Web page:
Fishing for steelhead in Pennsylvania can be summed up in two words - exciting and frustrating. It's one of the most unique fishery I've ever fished. When I first fished in Pennsylvania, I thought it was amusing watching anglers tightly clustered around the small pools. The water was clear and I could see a pod of steelhead swimming around. It reminded me of the trout pool at the sportsmen's show back home when I was a kid and many of us hoped that we hook one of those fish, but it would never happen because the fish had no interest what so ever.
When I moved to Ohio in 1998, I stuck to fishing the Chagrin and Grand rivers as I lived in Lake county. I was still on the learning curve as I spent countless hours learning both rivers. After a couple of years, I moved to the western suburbs of Cleveland and it was the Rocky and Vermilion rivers. I content with fishing those streams, but when ever they blew out, I was basically stuck at home, patiently waiting for the water to recede.
During that time, I meet people and talked about the fishing. The word Pennsylvania came up a lot and I heard a lot of glowing and not so glowing reports of the fishery across the state line. My curiosity got the better of me and one of the first things I did was I got John Nagy's book Steelhead Guide - Fly Fishing Techniques and Strategies for Lake Erie Steelhead. Nagy is a guide from Pennsylvania and a lot of the book is devoted to his state's streams. The book was pretty well straight forward and I came to the conclusion that even an idiot could have a great day on their streams. I booked off some time and downloaded some maps and made the drive to the Elk. I heard several people tell me that a campground named Folly's End was a great place to start, plus it had a fly shop on the grounds. I stopped a tackle shop called Poor Richards and talked to the owner gleaning anything that would give me the upper hand. I purchased a three day licence since I was staying in town for 3 days. I checked in a hotel off of I-90 and charted out my plan of action.
When I arrived the next morning, I found the creek was small. It reminded me of the small brook trout creeks I use to fish north of Sudbury when I was younger. The only difference was instead of muskeg, granite and alders. There was mud, shale and maples. The creek was on the verge of clearing as the shallow section had a slightly chalky tint and the deeper water had a very greenish color. I remember reading in the book, the green color was from the suspended clay particles in the water. That also meant whenever the water was considered green it was prime and that's where the fish usually hold. I consider myself to a have a great eye when it comes to reading water. The first spot was a riffle that spilled into a section that ran along a small shale wall. Off the seam was about 15yds of dark green water that provided cover for steelhead.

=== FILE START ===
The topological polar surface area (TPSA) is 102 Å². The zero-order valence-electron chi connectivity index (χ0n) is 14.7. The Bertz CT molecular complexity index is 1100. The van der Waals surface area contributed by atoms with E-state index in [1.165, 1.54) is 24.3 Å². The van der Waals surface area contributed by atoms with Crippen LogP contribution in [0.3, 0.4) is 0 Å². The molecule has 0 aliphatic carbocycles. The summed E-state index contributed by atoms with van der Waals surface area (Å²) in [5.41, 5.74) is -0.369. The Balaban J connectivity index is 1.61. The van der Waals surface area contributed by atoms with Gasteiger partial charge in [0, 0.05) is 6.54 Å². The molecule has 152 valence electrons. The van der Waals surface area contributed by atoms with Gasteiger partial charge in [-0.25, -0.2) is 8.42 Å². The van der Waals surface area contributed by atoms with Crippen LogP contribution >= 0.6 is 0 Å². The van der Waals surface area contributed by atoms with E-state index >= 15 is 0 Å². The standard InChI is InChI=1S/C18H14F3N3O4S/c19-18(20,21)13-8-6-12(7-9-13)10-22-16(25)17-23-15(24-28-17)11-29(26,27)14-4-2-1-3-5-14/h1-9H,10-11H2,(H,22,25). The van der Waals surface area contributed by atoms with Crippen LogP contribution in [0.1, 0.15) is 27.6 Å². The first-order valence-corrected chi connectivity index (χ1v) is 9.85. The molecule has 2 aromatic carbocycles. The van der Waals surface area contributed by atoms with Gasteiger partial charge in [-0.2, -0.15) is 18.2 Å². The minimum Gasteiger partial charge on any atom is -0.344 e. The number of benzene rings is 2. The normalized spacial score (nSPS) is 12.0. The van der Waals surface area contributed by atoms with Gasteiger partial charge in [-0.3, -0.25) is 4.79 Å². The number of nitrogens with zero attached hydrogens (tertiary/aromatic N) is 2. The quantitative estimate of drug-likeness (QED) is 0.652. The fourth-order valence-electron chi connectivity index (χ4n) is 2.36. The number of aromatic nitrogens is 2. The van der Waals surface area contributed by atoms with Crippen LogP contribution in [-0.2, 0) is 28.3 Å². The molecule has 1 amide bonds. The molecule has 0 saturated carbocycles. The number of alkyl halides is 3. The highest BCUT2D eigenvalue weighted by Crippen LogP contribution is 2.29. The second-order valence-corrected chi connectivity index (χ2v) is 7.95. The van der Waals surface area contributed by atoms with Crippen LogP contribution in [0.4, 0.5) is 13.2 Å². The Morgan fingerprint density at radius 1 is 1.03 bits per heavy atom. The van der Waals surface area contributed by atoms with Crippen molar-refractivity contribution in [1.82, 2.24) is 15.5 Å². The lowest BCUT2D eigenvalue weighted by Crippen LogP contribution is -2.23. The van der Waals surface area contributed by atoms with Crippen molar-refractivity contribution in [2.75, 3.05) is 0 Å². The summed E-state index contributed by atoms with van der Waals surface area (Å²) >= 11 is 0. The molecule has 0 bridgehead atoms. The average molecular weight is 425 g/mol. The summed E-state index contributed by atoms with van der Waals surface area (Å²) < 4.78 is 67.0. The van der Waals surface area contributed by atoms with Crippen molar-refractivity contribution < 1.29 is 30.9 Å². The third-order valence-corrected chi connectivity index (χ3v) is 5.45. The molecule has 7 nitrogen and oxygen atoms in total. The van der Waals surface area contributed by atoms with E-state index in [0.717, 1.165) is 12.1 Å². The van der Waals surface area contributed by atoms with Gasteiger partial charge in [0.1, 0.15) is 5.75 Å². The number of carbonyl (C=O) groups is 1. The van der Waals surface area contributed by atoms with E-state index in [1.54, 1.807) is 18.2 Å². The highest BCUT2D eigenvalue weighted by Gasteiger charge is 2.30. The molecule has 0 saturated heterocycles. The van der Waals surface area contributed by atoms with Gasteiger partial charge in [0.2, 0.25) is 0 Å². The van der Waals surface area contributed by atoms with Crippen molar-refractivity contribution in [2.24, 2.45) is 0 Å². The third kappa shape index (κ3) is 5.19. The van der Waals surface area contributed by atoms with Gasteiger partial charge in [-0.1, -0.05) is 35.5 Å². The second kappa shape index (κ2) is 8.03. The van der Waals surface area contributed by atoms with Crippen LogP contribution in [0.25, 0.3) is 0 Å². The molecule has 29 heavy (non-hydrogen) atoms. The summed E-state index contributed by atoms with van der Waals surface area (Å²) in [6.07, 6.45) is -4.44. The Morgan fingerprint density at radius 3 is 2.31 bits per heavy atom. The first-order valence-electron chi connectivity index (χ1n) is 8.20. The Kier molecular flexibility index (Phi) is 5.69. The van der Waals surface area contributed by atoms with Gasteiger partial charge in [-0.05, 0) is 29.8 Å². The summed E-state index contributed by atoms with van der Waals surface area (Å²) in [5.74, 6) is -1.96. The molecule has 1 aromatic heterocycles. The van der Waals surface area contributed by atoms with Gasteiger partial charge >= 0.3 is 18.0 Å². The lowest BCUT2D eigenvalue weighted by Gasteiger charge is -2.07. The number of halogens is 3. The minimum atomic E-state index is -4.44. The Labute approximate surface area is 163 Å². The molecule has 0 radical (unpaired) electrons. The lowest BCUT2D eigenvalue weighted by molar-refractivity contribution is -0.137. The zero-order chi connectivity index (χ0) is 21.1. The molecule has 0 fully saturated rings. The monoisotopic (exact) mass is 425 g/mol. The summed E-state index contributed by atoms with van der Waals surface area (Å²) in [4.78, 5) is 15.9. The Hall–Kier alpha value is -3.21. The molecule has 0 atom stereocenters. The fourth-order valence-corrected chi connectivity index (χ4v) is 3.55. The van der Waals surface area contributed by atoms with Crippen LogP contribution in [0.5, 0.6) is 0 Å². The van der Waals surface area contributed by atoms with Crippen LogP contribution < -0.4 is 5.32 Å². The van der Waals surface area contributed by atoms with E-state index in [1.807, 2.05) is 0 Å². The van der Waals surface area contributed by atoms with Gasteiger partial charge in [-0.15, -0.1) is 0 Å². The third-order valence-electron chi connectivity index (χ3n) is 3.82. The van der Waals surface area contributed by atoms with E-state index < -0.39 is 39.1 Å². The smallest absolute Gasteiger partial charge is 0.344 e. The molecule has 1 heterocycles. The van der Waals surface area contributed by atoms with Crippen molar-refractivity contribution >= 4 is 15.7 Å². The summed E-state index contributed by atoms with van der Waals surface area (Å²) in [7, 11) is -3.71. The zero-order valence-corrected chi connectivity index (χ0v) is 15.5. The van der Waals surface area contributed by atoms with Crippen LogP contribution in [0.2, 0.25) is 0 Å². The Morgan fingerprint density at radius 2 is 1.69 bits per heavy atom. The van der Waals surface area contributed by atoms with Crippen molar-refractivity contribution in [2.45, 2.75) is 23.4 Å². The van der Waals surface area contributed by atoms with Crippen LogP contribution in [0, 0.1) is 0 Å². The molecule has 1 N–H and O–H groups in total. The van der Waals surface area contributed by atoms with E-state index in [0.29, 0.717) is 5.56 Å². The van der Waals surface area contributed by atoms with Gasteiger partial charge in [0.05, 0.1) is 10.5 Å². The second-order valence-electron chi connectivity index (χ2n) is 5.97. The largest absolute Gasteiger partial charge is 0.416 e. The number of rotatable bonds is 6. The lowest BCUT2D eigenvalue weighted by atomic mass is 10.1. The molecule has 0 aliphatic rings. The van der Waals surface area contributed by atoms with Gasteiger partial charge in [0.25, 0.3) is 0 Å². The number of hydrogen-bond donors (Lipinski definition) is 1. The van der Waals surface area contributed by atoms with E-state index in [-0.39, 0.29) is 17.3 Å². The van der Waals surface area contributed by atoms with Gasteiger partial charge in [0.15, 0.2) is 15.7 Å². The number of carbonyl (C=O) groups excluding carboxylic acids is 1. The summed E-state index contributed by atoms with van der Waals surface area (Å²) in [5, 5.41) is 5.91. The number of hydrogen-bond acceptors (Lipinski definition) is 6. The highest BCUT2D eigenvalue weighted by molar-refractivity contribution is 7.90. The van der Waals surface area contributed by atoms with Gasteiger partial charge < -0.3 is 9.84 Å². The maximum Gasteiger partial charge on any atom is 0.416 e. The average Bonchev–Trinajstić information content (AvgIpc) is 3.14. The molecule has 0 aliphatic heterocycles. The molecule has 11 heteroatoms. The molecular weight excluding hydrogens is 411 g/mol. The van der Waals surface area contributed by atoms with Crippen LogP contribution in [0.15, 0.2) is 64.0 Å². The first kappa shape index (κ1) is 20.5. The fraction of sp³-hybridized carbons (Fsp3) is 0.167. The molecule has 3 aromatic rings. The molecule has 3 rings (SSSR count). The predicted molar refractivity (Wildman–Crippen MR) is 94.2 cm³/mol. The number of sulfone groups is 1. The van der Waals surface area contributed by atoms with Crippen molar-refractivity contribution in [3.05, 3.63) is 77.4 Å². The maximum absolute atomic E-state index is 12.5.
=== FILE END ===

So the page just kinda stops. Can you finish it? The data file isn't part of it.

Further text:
I tied on a #12 white sucker spawn and casted out along a seam. I mended the line and watched the indicator bob along the current - nothing. I made some adjustments and casted out again a little farther and watched the indicator stop dead in its tracks. I quickly set the hook and felt the rod throb - my first PA steelhead. It wasn't large maybe a couple of pounds. I continued to work the creek downstream catching fish in nearly every spot and after my first day, I caught 20 fish. I wondered if the water was higher and more turbid and fishing sacs, I probably would of done better. The next two days it got progressively more difficult was the stream gradually turned crystal clear. I didn't even need glasses as I could see the cuts and ledges in the shale stream bottom. Deep water was virtually non existent and I could see fish hugging the bottom trying their best to blend in. The number of fish caught dropped and I had to use very small patterns and light leaders. It was stealth fishing at it's worst. For the record, I hate fishing low and clear unless it's for carp.
Many of my fellow steelheaders have varying opinions of fishing in Pennsylvania. Their creeks hold numbers bordering on the fish in a barrel category. It can be so easy that a first time angler with no prior experience can catch a decent number of fish especially when conditions are prime. Those few outings during prime condition can inflate the head of the newbie steelheader. Then a reality check smacks them upside the head the next outing when conditions are low and clear and the newbie goes home empty handed. That's how Pennsylvania's streams generally run - gin clear and low. In some cases, there is no where for fish to hide. I've seen 30 to 50 fish just hold off the bottom and virtually ignore every offering thrown to them. It's tough to go from a lot of fish to very little, because the fish can see you and in most cases they're not interested because they been harassed within an inch of their lives.